Migrating to Postmodern 1.10

A number of backwards-incompatible changes are introduced in this version of the library ― there are a few small cleanups, and the database-access object system has been completely overhauled.


The old with-connection form has been replaced by what used to be called with-connection*. This means that if you had code like this...

(with-connection ("my-db" "harry" "****" "localhost") ...)

... you should change it to ...

(with-connection (list "my-db" "harry" "****" "localhost") ...)

... since the whole list is now evaluated. Similarly, if you were using with-connection*, you should remove the asterisk.

Integrating custom data types

CL-postgres now exports ways to manipulate the way it reads values from query results. The old s-sql:sql-ize generic has been moved to cl-posgres:to-sql-string, and can be used to control the way values are written out when passed as arguments to prepared statements or inserted in S-SQL query forms.

simple-date is no longer depended on by CL-postgres and S-SQL, but uses the above interface to integrate itself. Load it after loading CL-postgres, and suitable readers and writers for its types will be registered. Integrating other date/time libraries is trivial.

Errors and reconnecting

In previous versions, only the database-connection-lost conditions offered a :reconnect restart. There are now various conditions offering this restart, all subtypes of database-connection-error, and the library tries its very best to wrap all hard-to-prevent errors with such a restart (socket errors, database shutdowns). The goal is that you can use this feature to cleanly and simply add functionality for recovering from connectivity problems and server restarts. If you still have issues here, please discuss them on the mailing list (universal error recovery is rather hard to test).

There is now also a large set of condition types exported from the cl-postgres-error package, which can make writing handler-case forms around database code a lot more pleasant. See cl-postgres/error.lisp for the list (or just cause the error you are interested in to be raised, and look at its type).

The DAO system

This is where upgrading might be somewhat painful. The old deftable macro has been dropped completely, in favour of the dao-class metaclass. The focus of this part of the library has shifted from defining tables to defining access objects. You can still generate simple CREATE TABLE statements using the dao-table-definition function, but this is intended to just be a shortcut. Table definition is now the responsibility of the library user, not the library.

So why this regression in functionality? It turned out that coupling access objects and table definitions like this was not such a good idea. You might want to create access objects for views, or for tables with all kinds of complicated constraints. Adding support for this to deftable would have turned it into an even bigger behemoth than it already was, and not fundamentally solve the problem.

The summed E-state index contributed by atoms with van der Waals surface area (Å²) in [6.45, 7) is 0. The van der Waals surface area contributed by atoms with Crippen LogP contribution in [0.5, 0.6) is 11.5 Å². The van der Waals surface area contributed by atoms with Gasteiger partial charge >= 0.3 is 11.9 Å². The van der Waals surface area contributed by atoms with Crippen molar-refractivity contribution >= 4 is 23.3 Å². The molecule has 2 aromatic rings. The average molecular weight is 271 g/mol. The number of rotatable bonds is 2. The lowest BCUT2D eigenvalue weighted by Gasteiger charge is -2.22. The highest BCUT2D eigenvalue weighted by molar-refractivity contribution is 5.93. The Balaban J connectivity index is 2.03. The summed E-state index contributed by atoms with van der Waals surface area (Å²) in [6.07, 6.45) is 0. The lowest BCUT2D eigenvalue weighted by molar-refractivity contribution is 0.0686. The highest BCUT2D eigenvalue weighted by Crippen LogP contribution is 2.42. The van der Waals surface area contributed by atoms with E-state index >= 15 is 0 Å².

So now we have a nice, clean DAO interface, and no schema-definition interface at all (create-template and friends were also dropped). The most notable change is probably that the :auto-id option is gone. This was very convenient but horribly 'magical'. If you had something like this:

(deftable product ()
  ((name :type string :initarg :name :accessor product-name)
   (weight :type float :initarg :weight :accessor product-weight))
  (:class-name product)
  (:auto-id t)
  (:indices (:unique name)))

(defun create-tables ()
  ; ...
  (create-table 'product))

The equivalent could look like this:

(defclass product ()
  ((id :col-type serial :initarg :id :accessor product-id)
   (name :col-type string :initarg :name :accessor product-name)
   (weight :col-type float :initarg :weight :accessor product-weight))
  (:keys id)
  (:metaclass dao-class))

(defun create-tables ()
  ; ...
  (execute (dao-table-definition 'product))
  (execute (:create-unique-index 'product-name :on 'product :fields 'name)))

Or you could explicitly create the id sequence and give the id field a :col-default of (:nextval "product_ids"), to have more control over the id generation.

The above example should give you a basic idea of the new interface: DAO classes are now created by regular class definitions. Instead of :type options, column slots should get :column or :col-type options. The semantics of creating and inserting DAOs have been slightly adjusted: There is no magic happening when you create a DAO instance (it used to fetch id values), except when you give make-instance a :fetch-defaults keyword argument, in which case it will query the database for the rows' default values, and put them in the instance. Usually, it is cleaner to not use this, since it generates extra queries and does not work for stuff like serial fields anyway, where no proper :col-default can be given. When an object is inserted into the database with insert-dao, some slots may be unbound. These will then, both in the database and in the object, be assigned values based on the column defaults. For example, if you have the above product class:

(defvar *p* (make-instance 'product :name "brick" :weight 2))
;; The id slot is unbound
(insert-dao *p*)
(print (product-id *p*))
;; Here it will have received a new id value

Note that this works even for serial types, since the defaults are fetched by giving the INSERT statement a RETURNING clause, so the association between default values and columns is handled by the database, not the DAO class.